With a lot of coaxing from a few dear friends... we are moving back to
our old stomping grounds and blogging at Pig Tales and Quilts.
Yep, seems like a whirlwind but a lot of people have complained that
they cannot find my blog, even with the many notes I put up. So we are
back over at our original home and we will be there to stay! I really appreciate all of my
followers so am willing to do what is necessary to keep you coming
back! Once you are over at Pig Tales and Quilts, grab my new button on the left sidebar if you wish to! I kinda think it is cute. :)
I am all for the easy method of doing some things. English
paper piecing always seemed hard, until I actually made myself sit down
and do it. But I don't think I would enjoy having to wrestle so much
fabric to put all of my flowers together in the traditional way. I hope
you enjoy my take on creating the GFG blocks.
The only tools you will need are 2 coordinating fabrics (one light and
one dark), a hexie template in the size you want to work with, a
cardboard hexie that is about 1/2 inches smaller than the one you will
be cutting by, needle, thread, an iron and an ironing surface.
I bought my hexie template rulers from Quilters Rule
because I loved that they had the view finder and allowed you to trace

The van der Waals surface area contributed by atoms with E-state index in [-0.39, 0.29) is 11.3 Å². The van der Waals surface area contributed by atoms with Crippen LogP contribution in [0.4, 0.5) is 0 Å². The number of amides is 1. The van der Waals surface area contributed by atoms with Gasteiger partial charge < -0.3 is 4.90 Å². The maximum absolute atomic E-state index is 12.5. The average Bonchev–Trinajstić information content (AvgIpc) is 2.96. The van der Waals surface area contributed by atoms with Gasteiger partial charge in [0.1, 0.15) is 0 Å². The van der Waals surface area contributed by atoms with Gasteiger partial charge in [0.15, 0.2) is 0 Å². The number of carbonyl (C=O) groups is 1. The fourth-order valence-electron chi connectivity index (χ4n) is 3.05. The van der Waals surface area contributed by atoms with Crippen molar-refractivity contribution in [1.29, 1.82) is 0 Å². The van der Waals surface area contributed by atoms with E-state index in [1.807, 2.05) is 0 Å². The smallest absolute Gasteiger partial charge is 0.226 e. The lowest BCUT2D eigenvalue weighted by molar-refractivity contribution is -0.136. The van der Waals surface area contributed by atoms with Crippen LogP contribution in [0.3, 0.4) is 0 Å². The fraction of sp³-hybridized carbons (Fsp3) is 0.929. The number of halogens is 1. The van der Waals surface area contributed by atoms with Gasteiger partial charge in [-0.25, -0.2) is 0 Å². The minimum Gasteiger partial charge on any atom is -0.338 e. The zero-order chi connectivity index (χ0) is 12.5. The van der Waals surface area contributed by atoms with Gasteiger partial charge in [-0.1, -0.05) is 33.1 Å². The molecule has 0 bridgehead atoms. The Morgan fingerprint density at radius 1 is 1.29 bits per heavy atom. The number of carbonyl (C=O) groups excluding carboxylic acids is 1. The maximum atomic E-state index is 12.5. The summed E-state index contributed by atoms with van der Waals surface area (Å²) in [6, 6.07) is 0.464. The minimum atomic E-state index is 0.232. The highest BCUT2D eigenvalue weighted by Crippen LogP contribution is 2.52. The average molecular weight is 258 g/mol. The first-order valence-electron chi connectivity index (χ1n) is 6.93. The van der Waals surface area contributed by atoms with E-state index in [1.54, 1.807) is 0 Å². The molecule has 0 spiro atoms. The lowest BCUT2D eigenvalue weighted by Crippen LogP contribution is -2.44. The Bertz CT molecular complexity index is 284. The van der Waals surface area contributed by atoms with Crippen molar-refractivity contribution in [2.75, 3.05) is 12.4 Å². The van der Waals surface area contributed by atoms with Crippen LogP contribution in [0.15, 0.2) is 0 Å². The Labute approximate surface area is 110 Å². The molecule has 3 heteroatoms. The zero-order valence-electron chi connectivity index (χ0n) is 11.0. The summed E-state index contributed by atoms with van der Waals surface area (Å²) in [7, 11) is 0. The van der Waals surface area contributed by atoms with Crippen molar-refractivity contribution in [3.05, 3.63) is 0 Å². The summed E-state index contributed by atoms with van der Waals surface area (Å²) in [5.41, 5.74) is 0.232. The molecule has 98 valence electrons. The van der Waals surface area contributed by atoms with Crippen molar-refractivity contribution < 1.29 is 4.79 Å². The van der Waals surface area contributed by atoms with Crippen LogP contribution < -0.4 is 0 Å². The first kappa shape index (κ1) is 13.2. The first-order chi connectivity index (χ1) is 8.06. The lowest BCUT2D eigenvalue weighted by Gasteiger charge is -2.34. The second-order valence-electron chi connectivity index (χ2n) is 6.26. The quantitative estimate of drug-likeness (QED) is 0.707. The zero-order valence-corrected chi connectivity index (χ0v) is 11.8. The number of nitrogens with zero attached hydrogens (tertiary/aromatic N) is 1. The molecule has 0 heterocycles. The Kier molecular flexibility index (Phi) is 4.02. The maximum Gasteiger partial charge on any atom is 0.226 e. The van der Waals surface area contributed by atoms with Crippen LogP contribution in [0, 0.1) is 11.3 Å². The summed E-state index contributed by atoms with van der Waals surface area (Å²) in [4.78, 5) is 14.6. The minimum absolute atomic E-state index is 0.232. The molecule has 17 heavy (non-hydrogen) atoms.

the inside of the template to create your cardboard piece to iron by.
Start by placing your hexie template on your fabric and tracing around
the outside edge of the template in 6 different areas on your fabric.
If you have a hexie template with the view window, take advantage of it
to fussy cut your fabric.
If you choose to, you can omit the tracing part and just cut around the hexie shape with your rotary cutter.
Remember to cut 6 hexie shapes!
Turn all 6 hexies over to the backside and lay the hexie template back
down on the back. Trace with a marking pen all around the inside edge
of the hexie. This line will help you when you start ironing the edges
Now, we are going to iron the edges under for all 6 hexies! Lay the
cardboard hexie template down on the backside of the hexie shape. Line
the cardboard hexie up with your traced line. Fold the top edge down
over the cardboard just to the drawn line and iron.